The second holiest place in Judaism has been declared a world heritage site for the Palestinians by the United Nations Educational, Scientific, Cultural Organization (UNESCO).
Jews have claimed Hebron’s Cave of the Patriarchs as the burial site for Abraham, Isaac, Jacob, Sarah, Rebecca and Leah. Jews were praying at this site half a millennia before Islam was even invented. From Wikipedia:
Dating back over 2,000 years, the monumental Herodian compound is believed to be the oldest continuously used intact prayer structure in the world, and is the oldest major building in the world that still fulfills its original function. The Hebrew name of the complex reflects the very old tradition of the double tombs of Abraham and Sarah, Isaac and Rebecca, Jacob and Leah, considered the Patriarchs and Matriarchs of the Jewish people, who are all believed to be buried there.
U.S. Ambassador to the UN Nikki Haley had it about right: “The UNESCO vote on Hebron is tragic on several levels. It represents an affront to history,” Haley said in a statement.
Prime Minister Netanyahu’s words reflected the outrage of Jewish people everywhere:
“This time, they determined that the Cave of the Patriarchs in Hebron is a Palestinian heritage site, meaning that it is not a Jewish site and that it is in danger.”
“Not a Jewish site?” he asked. “After all, who is buried there? Abraham, Isaac and Jacob, Sarah, Rebecca and Leah, our patriarchs and matriarchs,” Netanyahu said.
“The site is in danger? Only in places where Israel exists, like in Hebron, is freedom of worship guaranteed for all,” he said.
“Everywhere else in the Middle East, mosques, churches and synagogues are being destroyed,” Netanyahu said. “We’ll continue to safeguard the Cave of the Patriarchs, freedom of religion and truth.”
Netanyahu ordered $1 million in Israeli funding for a Jewish heritage museum in Hebron be pulled.
The UNESCO vote was 12-3 with 6 abstentions. There was considerable maneuvering by delegates:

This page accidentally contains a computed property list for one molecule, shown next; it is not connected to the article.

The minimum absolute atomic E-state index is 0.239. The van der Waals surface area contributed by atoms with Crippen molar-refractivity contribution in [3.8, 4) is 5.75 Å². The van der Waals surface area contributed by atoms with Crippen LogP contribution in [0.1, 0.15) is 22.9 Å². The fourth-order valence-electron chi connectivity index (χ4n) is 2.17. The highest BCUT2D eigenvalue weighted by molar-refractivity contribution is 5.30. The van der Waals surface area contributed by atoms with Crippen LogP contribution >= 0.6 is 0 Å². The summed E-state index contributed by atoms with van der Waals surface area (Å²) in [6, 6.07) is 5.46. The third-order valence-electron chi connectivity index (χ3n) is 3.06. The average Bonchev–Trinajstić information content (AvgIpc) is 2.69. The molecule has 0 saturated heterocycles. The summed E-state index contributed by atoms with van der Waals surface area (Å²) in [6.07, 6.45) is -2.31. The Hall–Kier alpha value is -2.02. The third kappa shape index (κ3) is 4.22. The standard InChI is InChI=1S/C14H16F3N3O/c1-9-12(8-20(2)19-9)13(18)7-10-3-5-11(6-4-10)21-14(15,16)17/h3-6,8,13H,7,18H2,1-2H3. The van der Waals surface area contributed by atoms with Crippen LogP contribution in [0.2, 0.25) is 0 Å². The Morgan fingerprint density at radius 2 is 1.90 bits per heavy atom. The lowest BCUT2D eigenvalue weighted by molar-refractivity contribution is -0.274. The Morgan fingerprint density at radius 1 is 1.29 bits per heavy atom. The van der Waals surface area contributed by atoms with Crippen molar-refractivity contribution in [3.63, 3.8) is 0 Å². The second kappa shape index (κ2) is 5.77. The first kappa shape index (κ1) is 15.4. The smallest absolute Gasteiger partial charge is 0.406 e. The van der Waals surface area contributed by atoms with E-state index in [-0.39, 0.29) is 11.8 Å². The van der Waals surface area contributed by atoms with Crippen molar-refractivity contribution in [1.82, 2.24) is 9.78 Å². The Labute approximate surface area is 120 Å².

The resolution that was approved made no mention of the problems with the Palestinian Authority’s application that the International Council of Monuments and Sites (ICOMOS) detailed in its report.
ICOMOS, the professional body that evaluates sites, took issue with the application, particularly with respect to the focus on the Muslim period of a city that has such strong roots in three monotheistic religions.
An initial paragraph summarizing the committee’s reservations was rejected by the World Heritage Committee. A number of member states noted in the debate that the ICOMOS report marked the first time the organization had not clearly rejected a site that it failed to recommend.
After more than an hour of technical debates, the World Heritage Committee adopted instead a new amended text by Lebanon, Kuwait and Tunisia.
That text stated that the Palestinian Authority application did meet the criteria for both the World Heritage List and as an endangered site. The language made no specific reference to any religion or the cave, but other documents related to the inscription do take up both issues.
Palestinian Authority Foreign Minister Riyad al-Maliki praised the outcome in a statement. “This vote is considered a success in the diplomatic battle Palestine is fighting on all fronts.”
The bottom line: UNESCO had to twist itself into diplomatic knots in order to hand the Palestinians recognition of a site they do not have any claim to. In fact, UNESCO had to invent reasoning to give the Palestinians what they wanted.
The Palestinians do not recognize a significant Jewish presence in the Holy Land until well after Muslims took it over. They prevent archaeological digs, fearing evidence of Jewish habitation will be uncovered. And now, they are denying that one of the holiest sites of the Jewish people is Jewish.
An “affront to history,” indeed.